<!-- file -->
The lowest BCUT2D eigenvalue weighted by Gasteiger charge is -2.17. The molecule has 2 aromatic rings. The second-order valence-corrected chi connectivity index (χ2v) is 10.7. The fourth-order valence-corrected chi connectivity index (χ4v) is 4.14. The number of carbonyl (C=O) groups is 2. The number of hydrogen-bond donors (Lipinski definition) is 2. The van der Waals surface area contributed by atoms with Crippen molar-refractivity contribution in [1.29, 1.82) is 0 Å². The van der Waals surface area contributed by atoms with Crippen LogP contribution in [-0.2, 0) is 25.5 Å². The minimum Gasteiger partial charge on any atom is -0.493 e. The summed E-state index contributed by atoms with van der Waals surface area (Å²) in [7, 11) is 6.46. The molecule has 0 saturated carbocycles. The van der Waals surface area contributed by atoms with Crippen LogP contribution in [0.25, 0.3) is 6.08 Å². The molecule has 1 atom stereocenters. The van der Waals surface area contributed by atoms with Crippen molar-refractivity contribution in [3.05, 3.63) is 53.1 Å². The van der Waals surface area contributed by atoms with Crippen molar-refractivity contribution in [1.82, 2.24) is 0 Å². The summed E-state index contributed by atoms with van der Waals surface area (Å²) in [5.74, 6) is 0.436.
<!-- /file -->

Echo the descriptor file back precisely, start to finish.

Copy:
The lowest BCUT2D eigenvalue weighted by Gasteiger charge is -2.17. The molecule has 2 aromatic rings. The second-order valence-corrected chi connectivity index (χ2v) is 10.7. The fourth-order valence-corrected chi connectivity index (χ4v) is 4.14. The number of carbonyl (C=O) groups is 2. The number of hydrogen-bond donors (Lipinski definition) is 2. The van der Waals surface area contributed by atoms with Crippen molar-refractivity contribution in [1.29, 1.82) is 0 Å². The van der Waals surface area contributed by atoms with Crippen LogP contribution in [-0.2, 0) is 25.5 Å². The minimum Gasteiger partial charge on any atom is -0.493 e. The summed E-state index contributed by atoms with van der Waals surface area (Å²) in [7, 11) is 6.46. The molecule has 0 saturated carbocycles. The van der Waals surface area contributed by atoms with Crippen LogP contribution in [0.25, 0.3) is 6.08 Å². The molecule has 1 atom stereocenters. The van der Waals surface area contributed by atoms with Crippen molar-refractivity contribution in [3.05, 3.63) is 53.1 Å². The van der Waals surface area contributed by atoms with Crippen molar-refractivity contribution in [1.82, 2.24) is 0 Å². The summed E-state index contributed by atoms with van der Waals surface area (Å²) in [5.74, 6) is 0.436.